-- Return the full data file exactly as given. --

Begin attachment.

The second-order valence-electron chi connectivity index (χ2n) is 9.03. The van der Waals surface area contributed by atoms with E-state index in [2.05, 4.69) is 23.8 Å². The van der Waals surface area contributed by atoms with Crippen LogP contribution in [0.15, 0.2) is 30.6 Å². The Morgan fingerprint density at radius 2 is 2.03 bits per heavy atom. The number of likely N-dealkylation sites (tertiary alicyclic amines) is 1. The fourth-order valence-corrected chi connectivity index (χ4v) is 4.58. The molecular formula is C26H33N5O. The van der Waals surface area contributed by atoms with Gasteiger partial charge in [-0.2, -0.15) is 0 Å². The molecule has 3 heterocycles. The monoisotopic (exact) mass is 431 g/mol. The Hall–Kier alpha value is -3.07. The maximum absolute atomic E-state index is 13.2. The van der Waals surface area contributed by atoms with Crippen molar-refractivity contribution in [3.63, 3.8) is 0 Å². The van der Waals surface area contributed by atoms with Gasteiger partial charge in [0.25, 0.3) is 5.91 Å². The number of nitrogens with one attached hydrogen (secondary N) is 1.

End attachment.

The second-order valence-electron chi connectivity index (χ2n) is 9.03. The van der Waals surface area contributed by atoms with E-state index in [2.05, 4.69) is 23.8 Å². The van der Waals surface area contributed by atoms with Crippen LogP contribution in [0.15, 0.2) is 30.6 Å². The Morgan fingerprint density at radius 2 is 2.03 bits per heavy atom. The number of likely N-dealkylation sites (tertiary alicyclic amines) is 1. The fourth-order valence-corrected chi connectivity index (χ4v) is 4.58. The molecular formula is C26H33N5O. The van der Waals surface area contributed by atoms with Gasteiger partial charge in [-0.2, -0.15) is 0 Å². The molecule has 3 heterocycles. The monoisotopic (exact) mass is 431 g/mol. The Hall–Kier alpha value is -3.07. The maximum absolute atomic E-state index is 13.2. The van der Waals surface area contributed by atoms with Crippen molar-refractivity contribution in [3.63, 3.8) is 0 Å². The van der Waals surface area contributed by atoms with Gasteiger partial charge in [0.25, 0.3) is 5.91 Å². The number of nitrogens with one attached hydrogen (secondary N) is 1.